I remember pulling into a parking space one day a few months after dropping out, stressed and on the verge of a breakdown. Why am I killing myself over this?, I thought. It’s just life. Suddenly, a wave of calm washed over me. I was doing what young people are supposed to do: take risks. There is no need to stress anything so seriously, let alone school (as someone told me later, he’d gotten sick when he was in college and missed 18 months of school. They’re 50 now and a year and half seems like two seconds). I’m not going to starve. I’m not going to die. There is nothing that can’t be undone. Just relax. Relax. And I did. And it worked.
1) If I’d realized it sooner, I could have avoided many needlessly sleepless nights.
2) I also wish someone had given me some more practical advice:
3) Try to have a few months money on hand. It makes you feel less pressure and gives you more power in negotiating situations.
4) Keep a strong network of friends—college friends especially. The unusualness of your situation is a warping pressure.
5) Keep connected to normal people so you can stay normal.
6) Take notes! I wish I’d written down my observations and lessons for myself the first time I dropped because it wasn’t my last time and I could prepared better for round II and III.
Why I Did It Again (and again)
When I dropped out of school, I was betting on myself. It was a good bet (one that surprised me, honestly) In less than 3 years, I’d worked as a Hollywood executive, researched for and promoted multiple NYT bestsellers, and was the Director of Marketing for one of the most provocative companies on the planet. I had achieved more than I ever could have dreamed of—the scared, overwhelmed me of 19 could have never conceived of having done all that. (Which is why I killed that younger version of me). Yet, I knew it was time to drop out again. The six-figure job had to go. It was time for the next phase in my life. What I had, just like college had been, was holding me back.
That’s exactly what I did. I left and moved 2,000 miles away to write a book. It was wracking and risky and hard for everyone in my life to understand. But I was prepared this time. I knew what to expect. I’d saved my money, I built up my support system and I refused to take it too seriously. Whatever happened, I probably wouldn’t die.
…and I didn’t. In fact, within six months I’d sold the book to Penguin for several times my previous salary and was securely on my new path.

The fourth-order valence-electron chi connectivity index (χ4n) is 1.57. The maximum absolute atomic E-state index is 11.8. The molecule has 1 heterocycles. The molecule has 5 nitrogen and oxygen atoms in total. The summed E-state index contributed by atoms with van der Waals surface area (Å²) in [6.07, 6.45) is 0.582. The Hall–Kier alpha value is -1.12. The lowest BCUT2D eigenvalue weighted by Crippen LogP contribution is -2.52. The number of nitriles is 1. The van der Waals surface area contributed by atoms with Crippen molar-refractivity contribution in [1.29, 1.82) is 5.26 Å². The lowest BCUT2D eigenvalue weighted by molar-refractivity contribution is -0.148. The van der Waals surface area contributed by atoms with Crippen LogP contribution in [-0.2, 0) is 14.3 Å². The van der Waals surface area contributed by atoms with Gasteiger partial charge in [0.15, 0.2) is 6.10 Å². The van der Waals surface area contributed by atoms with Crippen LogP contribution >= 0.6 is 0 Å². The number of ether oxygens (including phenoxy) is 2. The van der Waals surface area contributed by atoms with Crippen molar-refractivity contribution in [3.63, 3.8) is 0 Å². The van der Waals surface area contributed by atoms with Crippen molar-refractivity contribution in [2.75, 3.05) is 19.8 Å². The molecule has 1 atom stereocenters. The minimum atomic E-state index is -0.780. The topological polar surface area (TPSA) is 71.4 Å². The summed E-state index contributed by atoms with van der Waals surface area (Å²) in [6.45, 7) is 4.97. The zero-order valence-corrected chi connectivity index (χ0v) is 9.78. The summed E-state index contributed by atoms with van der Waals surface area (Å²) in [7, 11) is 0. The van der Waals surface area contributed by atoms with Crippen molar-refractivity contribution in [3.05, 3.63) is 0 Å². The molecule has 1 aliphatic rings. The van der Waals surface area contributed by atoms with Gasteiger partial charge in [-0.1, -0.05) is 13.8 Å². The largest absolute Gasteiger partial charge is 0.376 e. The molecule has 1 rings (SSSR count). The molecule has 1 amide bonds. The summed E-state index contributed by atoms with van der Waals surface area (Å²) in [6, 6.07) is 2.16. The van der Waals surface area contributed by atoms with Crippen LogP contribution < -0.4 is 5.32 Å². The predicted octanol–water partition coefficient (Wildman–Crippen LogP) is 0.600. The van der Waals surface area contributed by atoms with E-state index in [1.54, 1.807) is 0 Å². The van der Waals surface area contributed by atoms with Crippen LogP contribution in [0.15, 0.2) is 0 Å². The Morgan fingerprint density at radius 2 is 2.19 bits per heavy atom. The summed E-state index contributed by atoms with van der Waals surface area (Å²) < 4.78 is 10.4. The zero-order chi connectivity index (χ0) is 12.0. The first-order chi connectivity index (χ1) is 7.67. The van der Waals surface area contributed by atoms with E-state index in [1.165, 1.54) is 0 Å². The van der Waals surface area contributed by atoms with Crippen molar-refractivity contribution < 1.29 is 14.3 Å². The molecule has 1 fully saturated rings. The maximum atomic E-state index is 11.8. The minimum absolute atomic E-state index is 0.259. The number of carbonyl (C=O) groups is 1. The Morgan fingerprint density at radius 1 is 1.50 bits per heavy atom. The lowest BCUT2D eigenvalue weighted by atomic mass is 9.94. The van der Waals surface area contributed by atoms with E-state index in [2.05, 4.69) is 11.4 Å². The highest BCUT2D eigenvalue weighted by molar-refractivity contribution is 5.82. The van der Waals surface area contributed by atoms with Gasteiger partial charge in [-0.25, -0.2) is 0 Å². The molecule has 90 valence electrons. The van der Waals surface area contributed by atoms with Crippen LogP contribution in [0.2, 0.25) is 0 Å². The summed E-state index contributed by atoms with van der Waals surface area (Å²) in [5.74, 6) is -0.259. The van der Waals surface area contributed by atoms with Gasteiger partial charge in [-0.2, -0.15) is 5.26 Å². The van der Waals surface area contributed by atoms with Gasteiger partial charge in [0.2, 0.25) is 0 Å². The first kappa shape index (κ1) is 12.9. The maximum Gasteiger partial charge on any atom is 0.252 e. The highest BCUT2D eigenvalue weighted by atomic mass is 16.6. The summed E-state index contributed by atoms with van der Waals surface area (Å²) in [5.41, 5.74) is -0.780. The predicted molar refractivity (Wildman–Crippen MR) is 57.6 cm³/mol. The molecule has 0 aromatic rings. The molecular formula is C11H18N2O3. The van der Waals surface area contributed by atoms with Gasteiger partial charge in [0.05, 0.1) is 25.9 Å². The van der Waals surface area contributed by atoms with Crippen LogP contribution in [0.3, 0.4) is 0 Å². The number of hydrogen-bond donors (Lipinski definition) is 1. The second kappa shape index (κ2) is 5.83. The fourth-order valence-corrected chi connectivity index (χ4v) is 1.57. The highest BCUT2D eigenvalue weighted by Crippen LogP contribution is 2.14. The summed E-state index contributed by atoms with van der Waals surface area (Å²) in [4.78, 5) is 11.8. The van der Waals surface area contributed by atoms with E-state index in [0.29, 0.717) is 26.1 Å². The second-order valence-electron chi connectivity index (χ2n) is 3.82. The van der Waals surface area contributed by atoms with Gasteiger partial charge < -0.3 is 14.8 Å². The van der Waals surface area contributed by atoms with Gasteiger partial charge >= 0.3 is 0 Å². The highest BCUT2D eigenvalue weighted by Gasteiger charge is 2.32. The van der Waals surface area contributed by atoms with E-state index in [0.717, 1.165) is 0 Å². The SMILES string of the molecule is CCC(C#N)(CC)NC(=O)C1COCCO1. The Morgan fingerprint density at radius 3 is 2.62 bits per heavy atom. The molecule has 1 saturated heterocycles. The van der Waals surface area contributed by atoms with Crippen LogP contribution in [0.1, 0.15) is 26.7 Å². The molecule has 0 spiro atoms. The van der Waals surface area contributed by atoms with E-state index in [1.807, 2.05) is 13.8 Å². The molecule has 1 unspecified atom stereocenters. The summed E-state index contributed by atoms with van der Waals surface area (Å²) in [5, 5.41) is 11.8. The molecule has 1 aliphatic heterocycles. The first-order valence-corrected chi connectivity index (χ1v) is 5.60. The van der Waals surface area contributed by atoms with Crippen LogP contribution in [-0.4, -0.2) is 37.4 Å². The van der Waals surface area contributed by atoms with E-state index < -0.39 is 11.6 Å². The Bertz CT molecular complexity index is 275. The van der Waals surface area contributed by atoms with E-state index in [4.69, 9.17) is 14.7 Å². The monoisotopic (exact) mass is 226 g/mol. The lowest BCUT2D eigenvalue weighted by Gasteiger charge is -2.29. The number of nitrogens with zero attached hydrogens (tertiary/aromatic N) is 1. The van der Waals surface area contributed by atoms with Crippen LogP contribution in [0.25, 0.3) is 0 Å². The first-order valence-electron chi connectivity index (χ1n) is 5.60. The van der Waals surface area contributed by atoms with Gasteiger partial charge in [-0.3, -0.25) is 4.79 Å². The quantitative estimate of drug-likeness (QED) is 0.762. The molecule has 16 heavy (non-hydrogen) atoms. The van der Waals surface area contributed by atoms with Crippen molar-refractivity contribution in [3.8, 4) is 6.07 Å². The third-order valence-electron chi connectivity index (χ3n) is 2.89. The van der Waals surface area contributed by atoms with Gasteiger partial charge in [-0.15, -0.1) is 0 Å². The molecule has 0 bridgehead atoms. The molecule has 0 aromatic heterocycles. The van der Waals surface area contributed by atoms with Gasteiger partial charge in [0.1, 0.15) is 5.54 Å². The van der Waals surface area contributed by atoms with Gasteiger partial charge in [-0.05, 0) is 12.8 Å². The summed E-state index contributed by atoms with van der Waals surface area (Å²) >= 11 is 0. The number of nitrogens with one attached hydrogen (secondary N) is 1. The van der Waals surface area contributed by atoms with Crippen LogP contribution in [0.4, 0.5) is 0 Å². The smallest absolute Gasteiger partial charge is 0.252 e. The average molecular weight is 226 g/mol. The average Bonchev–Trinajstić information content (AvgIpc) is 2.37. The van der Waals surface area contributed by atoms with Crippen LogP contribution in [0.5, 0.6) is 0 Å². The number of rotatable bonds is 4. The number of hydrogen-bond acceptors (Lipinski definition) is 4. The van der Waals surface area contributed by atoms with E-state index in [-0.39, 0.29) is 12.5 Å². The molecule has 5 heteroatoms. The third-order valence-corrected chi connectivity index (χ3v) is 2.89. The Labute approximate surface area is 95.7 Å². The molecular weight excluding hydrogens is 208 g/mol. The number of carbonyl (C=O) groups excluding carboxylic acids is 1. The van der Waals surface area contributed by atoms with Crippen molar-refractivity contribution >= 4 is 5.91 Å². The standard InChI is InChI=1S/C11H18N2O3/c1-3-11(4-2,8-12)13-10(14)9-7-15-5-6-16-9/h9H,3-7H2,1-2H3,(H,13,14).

Welcome to the Future
I, and the many people who email me, seem to have a funny habit: We repeatedly leave and give up the things that most people work so hard to achieve. Good schools. Scholarships. Traditional jobs. Money. We don’t believe in sunk costs. If that sounds like you, then you’re probably a perpetual drop out too. Embrace it. I have.
I know that I will do it again and again in my life. Why? Because every time I do, things get better. The trial by fire works. It’s the future. The institutions we have built to prop us up seem mostly to hold creative and forward thinking people back. College is great, but it is slow and routine. Corporations can do great things, but fulfilling individuals is not one of them. Money is important but it can also be an addiction. Accomplishments like a degree or a job are not an end, they are means to an end. I’m so glad I learned that.
On your own path in life, remember the wise words of Napoleon and “Trade space for time.” (Or if you prefer the lyrics of Spoon “You will never back up an inch ever/that’s why you will not survive.”) Space is recoverable. The status of a college degree, the income from a job—recoverable. Time is not. This time you have now is it. You will not get it back. If you are stuck in a dorm room or wedged into a cubicle and what you are doing outside of those places is actually the greatest possible use of you, then it’s time to drop out.
Acknowledge, as Marcus Aurelius writes, the power inside you and learn to worship it sincerely. It may seem counter-intuitive that dropping out—quitting—is part of that, but it is. It’s faith in yourself. It’s about not needing a piece of paper or other people’s validation to know you have what it takes and are worth betting on. This is your life, I hope you take control and get everything you can out of it.
This post was originally published in 2013